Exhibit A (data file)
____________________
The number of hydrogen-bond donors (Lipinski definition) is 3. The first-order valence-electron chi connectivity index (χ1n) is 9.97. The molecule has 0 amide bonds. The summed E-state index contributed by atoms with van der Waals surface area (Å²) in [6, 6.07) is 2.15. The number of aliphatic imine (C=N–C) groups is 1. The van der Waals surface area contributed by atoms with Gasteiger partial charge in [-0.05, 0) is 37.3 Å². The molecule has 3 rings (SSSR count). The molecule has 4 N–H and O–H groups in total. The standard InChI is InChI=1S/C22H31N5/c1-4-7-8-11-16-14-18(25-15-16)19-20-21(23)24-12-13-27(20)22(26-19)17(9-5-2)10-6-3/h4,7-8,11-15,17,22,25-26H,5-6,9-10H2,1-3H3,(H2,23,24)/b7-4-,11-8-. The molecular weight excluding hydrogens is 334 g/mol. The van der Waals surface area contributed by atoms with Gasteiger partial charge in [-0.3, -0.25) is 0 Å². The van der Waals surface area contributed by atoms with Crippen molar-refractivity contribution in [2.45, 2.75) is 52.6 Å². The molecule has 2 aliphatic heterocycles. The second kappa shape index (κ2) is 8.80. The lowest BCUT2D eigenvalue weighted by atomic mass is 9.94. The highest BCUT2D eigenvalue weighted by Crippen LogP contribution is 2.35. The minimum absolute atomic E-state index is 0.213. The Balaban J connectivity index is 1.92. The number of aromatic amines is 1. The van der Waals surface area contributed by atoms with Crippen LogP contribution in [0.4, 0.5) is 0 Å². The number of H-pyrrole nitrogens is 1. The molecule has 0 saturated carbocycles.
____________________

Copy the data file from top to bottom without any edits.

The number of hydrogen-bond donors (Lipinski definition) is 3. The first-order valence-electron chi connectivity index (χ1n) is 9.97. The molecule has 0 amide bonds. The summed E-state index contributed by atoms with van der Waals surface area (Å²) in [6, 6.07) is 2.15. The number of aliphatic imine (C=N–C) groups is 1. The van der Waals surface area contributed by atoms with Gasteiger partial charge in [-0.05, 0) is 37.3 Å². The molecule has 3 rings (SSSR count). The molecule has 4 N–H and O–H groups in total. The standard InChI is InChI=1S/C22H31N5/c1-4-7-8-11-16-14-18(25-15-16)19-20-21(23)24-12-13-27(20)22(26-19)17(9-5-2)10-6-3/h4,7-8,11-15,17,22,25-26H,5-6,9-10H2,1-3H3,(H2,23,24)/b7-4-,11-8-. The molecular weight excluding hydrogens is 334 g/mol. The van der Waals surface area contributed by atoms with Gasteiger partial charge in [-0.3, -0.25) is 0 Å². The van der Waals surface area contributed by atoms with Crippen molar-refractivity contribution in [2.45, 2.75) is 52.6 Å². The molecule has 2 aliphatic heterocycles. The second kappa shape index (κ2) is 8.80. The lowest BCUT2D eigenvalue weighted by atomic mass is 9.94. The highest BCUT2D eigenvalue weighted by Crippen LogP contribution is 2.35. The minimum absolute atomic E-state index is 0.213. The Balaban J connectivity index is 1.92. The number of aromatic amines is 1. The van der Waals surface area contributed by atoms with Crippen LogP contribution in [0.4, 0.5) is 0 Å². The number of H-pyrrole nitrogens is 1. The molecule has 0 saturated carbocycles.